Tag Archives: jennifer wong

RTC:Rural researchers publish paper on health status and transitory disability

Screenshot of the first page of the journal article "Health status changes with transitory disability over time."RTC:Rural researchers Andrew Myers, Dr. Bryce Ward, Dr. Jennifer Wong, and Dr. Craig Ravesloot recently published a paper in the journal Social Science & Medicine titled “Health status changes with transitory disability over time.”  Myers is a RTC:Rural Project Director, Dr. Bryce Ward is the RTC:Rural Statistician, and Dr. Ravesloot is RTC:Rural Research Director. Dr. Wong is a former RTC:Rural Research Associate and University of Washington research fellow.

This paper builds on previous RTC:Rural research published in the Journal of Rural Health, titled “Transitory and enduring disability among urban and rural people,” and “Disability items from the Current Population Survey (2008-2015) and permanent versus temporary disability status,” published in the American Journal of Public Health. This study was a secondary analysis from a previous RTC:Rural study, which was published in 2016 in the Disability and Health Journal: “Why stay home? Temporal association of pain, fatigue and depression with being at home.”

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RTC:Rural Research Associate awarded prestigious research and policy fellowship

Headshot of Jennifer Wong

Dr. Jennifer Wong, RTC:Rural Research Associate

Dr. Jennifer Wong, RTC:Rural Research Associate, has been awarded a Training Fellowship in Rehabilitation Policy Research with the Rehabilitation Research and Training Center on Healthy Aging & Physical Disability at the University of Washington (UW). The two-year fellowship consists of a year of rehabilitation research at UW, followed by a year of policy research in Washington, D.C.  Wong will join one other postdoctoral researcher to make up the fellowship’s second cohort. The fellowship will begin in October 2017.

Wong completed her dissertation in Experimental Psychology at the University of Montana in December 2016. Her dissertation research contributes to RTC:Rural’s Ecology of Rural Disability project. She has worked with RTC:Rural on various research projects since 2014, and has contributed to RTC:Rural’s Pain Interference Patterns, Person-Environment Fit, Resilience in Community Participation, Decision Support, and Participation in Events research projects.  Wong has also contributed to the Rural Institute for Inclusive Communities’ (RIIC) Patient Centered Outcomes Research Institute (PCORI) project on rural discharge planning.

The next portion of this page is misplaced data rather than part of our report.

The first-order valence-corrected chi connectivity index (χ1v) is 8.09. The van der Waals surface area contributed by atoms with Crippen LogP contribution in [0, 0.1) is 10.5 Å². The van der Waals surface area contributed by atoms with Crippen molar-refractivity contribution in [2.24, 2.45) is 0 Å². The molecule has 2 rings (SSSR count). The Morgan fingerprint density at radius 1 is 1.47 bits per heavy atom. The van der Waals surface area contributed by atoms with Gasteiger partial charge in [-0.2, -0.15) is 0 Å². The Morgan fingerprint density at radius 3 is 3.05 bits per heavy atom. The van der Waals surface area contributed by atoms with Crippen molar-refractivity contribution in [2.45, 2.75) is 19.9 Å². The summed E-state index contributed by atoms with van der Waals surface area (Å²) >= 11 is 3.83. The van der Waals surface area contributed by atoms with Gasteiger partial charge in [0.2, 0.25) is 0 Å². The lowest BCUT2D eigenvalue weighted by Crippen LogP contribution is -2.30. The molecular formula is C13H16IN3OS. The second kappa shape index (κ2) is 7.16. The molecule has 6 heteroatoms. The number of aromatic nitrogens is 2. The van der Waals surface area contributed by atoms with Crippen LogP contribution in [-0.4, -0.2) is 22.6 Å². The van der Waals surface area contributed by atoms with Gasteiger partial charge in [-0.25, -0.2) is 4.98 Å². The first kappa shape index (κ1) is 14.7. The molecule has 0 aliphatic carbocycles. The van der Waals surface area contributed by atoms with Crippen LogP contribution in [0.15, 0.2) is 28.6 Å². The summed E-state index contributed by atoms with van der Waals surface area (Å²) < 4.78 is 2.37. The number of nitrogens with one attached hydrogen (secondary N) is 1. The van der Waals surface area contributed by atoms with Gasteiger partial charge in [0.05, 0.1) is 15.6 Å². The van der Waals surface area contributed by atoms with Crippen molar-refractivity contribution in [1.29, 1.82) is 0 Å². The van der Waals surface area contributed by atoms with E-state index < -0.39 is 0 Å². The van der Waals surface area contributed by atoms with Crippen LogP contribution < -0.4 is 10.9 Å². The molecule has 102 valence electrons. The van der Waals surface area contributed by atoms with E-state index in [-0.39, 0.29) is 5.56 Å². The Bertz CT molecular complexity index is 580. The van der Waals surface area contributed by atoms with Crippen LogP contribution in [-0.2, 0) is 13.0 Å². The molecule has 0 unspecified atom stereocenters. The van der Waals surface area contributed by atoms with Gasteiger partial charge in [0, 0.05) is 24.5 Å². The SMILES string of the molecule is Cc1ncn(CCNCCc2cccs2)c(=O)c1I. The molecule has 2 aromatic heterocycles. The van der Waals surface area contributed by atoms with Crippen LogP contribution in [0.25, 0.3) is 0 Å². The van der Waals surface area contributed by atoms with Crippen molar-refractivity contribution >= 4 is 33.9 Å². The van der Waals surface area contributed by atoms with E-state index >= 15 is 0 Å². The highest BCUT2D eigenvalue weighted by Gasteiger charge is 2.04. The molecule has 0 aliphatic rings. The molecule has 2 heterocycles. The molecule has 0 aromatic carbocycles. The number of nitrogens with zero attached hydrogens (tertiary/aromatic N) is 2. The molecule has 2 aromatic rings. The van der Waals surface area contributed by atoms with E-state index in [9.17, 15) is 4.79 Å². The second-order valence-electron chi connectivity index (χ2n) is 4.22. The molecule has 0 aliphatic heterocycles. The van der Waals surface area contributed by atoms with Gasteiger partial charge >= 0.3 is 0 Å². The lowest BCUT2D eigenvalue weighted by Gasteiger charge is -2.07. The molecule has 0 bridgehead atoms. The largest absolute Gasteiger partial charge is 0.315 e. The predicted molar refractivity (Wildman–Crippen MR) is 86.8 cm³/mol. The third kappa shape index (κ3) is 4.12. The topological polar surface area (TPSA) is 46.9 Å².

Wong was drawn to the fellowship program at UW because of its interdisciplinary nature and its focus on aging, disability, and policy. “This is the only program that does one year of research followed by one year of policy,” she said. “They look at policy research questions, which is something that’s really close to my heart. How do we advocate, how do we move research into policy, and what does that look like?”

During the first year of the fellowship, Wong will be in Seattle, Washington and will work with Dr. Ivan Molton, her future mentor at UW, to outline an individualized research plan for the year. Wong will connect with Dr. Molton over the summer to begin learning about the research currently being carried out by the Department of Rehabilitation Medicine at UW and together they will decide what she will focus on during her year at UW. UW is currently conducting a 10-year longitudinal study, said Wong, investigating people living and aging with a long-term physical disability and their related secondary conditions, access to health care, and rehabilitation care. Because of her time at RTC:Rural, Wong would like to continue to work with large datasets. “I’d like to understand how they can be used in a way that advocates for others,” she said. Continue reading

RTC:Rural researcher completes dissertation focusing on disability and wellbeing

Jennifer Wong headshotThe RTC:Rural celebrates the accomplishments of Research Associate Jennifer Wong, who completed her doctoral dissertation in Experimental Psychology at The University of Montana in December 2016.

Her dissertation, part of the RTC: Rural’s Ecology of Participation project, titled “Purpose and Satisfaction in Activities in Rural Communities Using Ecological Momentary Assessment,” explores the relationships among purpose, satisfaction, and happiness during daily activities as they relate to wellbeing.

“We know there is a difference between people with disabilities and those without impairments,” Wong said, “but not the details of how they’re different, or what is different.” In addition, Dr. Wong is also interested in how wellbeing is associated with how individuals feel in relation to how they fit in their environment.

After analyzing the data, Wong says she “can say with confidence that purpose and satisfaction in daily activities are good predictors of wellbeing.” She also found that satisfaction of daily activities is positively associated with person-environment fit during that moment.

Wong found that those who were happier early in the day also tended to feel more satisfied and feel their activities had more purpose later in the day. Satisfaction early in the day was also linked to a more positive sense of person-environment fit later in the day. These results, said Wong, could be used to develop interventions that aim to increase happiness earlier in the day, which could result in a greater feeling of wellbeing throughout the day.

Dr. Wong’s research adds to RTC:Rural research on Person-Environment Fit, which seeks to understand how characteristics of the individual and environmental features interact and influence community engagement. Continue reading